sea swirl too close to t5 lights?

lark

New member
Apparently, I didn't measure correctly -- I didn't take into account a lip on my canopy. My retro lights in my canopy end up sitting about 3/4 to 1" above the top of a sea swirl that I just got for my system. Any problem there? t-5 lights normally driven (54w) with slr reflectors.

The bulb will be just about 1 inch above the tube that feeds my sea swirl. It's not going to melt the sea swirl, I wouldn't think. Should I use opaque tubing to sea swirl? Will it heat up the water or anything. Any other concerns?
 

polywise

OLD SCHOOL-ish
lark,
I would make a heat sheild, shade out of some type of material, maybe take a piece of black plastic or some type of thin metal, and mount it between the ss. and the lights. Make sure it is large enough to shade as much of the ss as possible. Most imortant.. it has to be floating between both items. Don't let it touch eiter. This will dramatically reduce any concern of heat build up, as the air, and shade from the sheild in the space between is a great insulator from heat. Just my suggestion.
 

polywise

OLD SCHOOL-ish
I had to do it to mine,
It can be as easy as a few cable ties around your plumbing to hold the plastic heat sheild, but you might be better actually attaching it to someething else, like your lighting fixtures mounting legs, or from your hood. Do you have any pics of the area in discussion?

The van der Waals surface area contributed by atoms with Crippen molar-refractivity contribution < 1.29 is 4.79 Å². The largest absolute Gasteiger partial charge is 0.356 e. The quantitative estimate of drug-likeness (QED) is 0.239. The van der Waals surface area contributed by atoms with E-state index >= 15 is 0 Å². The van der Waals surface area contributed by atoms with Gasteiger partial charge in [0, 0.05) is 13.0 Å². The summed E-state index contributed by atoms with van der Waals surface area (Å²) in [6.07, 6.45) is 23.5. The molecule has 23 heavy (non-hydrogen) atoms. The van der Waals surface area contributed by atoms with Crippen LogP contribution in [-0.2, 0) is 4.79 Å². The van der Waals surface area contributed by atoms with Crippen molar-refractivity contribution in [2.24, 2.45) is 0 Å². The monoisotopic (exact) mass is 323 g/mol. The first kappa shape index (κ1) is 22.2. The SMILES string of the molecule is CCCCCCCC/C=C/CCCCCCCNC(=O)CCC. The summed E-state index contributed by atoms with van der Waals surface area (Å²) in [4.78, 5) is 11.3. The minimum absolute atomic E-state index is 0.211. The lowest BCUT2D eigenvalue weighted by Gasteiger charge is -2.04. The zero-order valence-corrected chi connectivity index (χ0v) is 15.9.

lark

New member
It's really hard to take a picture, because the clearance situation is only apparent when the canopy is closed.

There is room in my canopy between the lights, though, to put a piece of wood that would come down vertically from the middle of my canopy with, say, some L brackets. If there were some kind of rigid shield I could attach to that piece of wood that went straight back, it would be fine. It would have to be very thin, though.

So, from the side of the canopy if you could see through the side, it would look like the diagram below The top line is the top of the canopy. The 1s are the piece of wood (or even some other material so long as it can be attached to a wood canopy) that could be attached to the canopy by L-bracket. The second parallel line is the shield. "SSI" is the SS input, and the other "S"s are the SS. If it could screw into the butt end of the piece of wood and be rigid so that it wasn't attached to anything on the left side of this picture, it could work. What could I use that's very thin, and rigid? It could be really narrow, I think, because only the input of the sea swirl is that close to the lights -- so like 2 or 3 inches wide should be fine if it provides protection. The back of my canopy (the part to the left) is open.

________________________________ < Top of Canopy
Light 1 Light
Light 1 Light
____________
Tubing SSI
SSSSSSSSS
SSSSSSSSS
- - - - - - - - - - - - - - - - - - - - - - - - - < Water Line
SS
SS


EDIT: Picture doesn't publish like I intend it. Basically, imagine that there is about 4" between the lights, and the 1s extend down vertically to the second parallel line, which is the proposed shield.
 

JBarnes

New member
I had the same issue. Its as simple as a piece of cardboard covered with aluminum foil and just glue it to the top of fitting via some hot glue or silicone. After a year or so it may get looking bad and you simply replace it. You need it just large enough to be sun shade over the swirl.
Good luck, Jerry.
 

silverwolf72

New member
I can't really see it being a problem, the end caps are PVC and they don't melt, plus running my lights all day I can still grab a hold of the tube with out burning myself, so with that said there should not be enough heat transfer to melt plastic.
 
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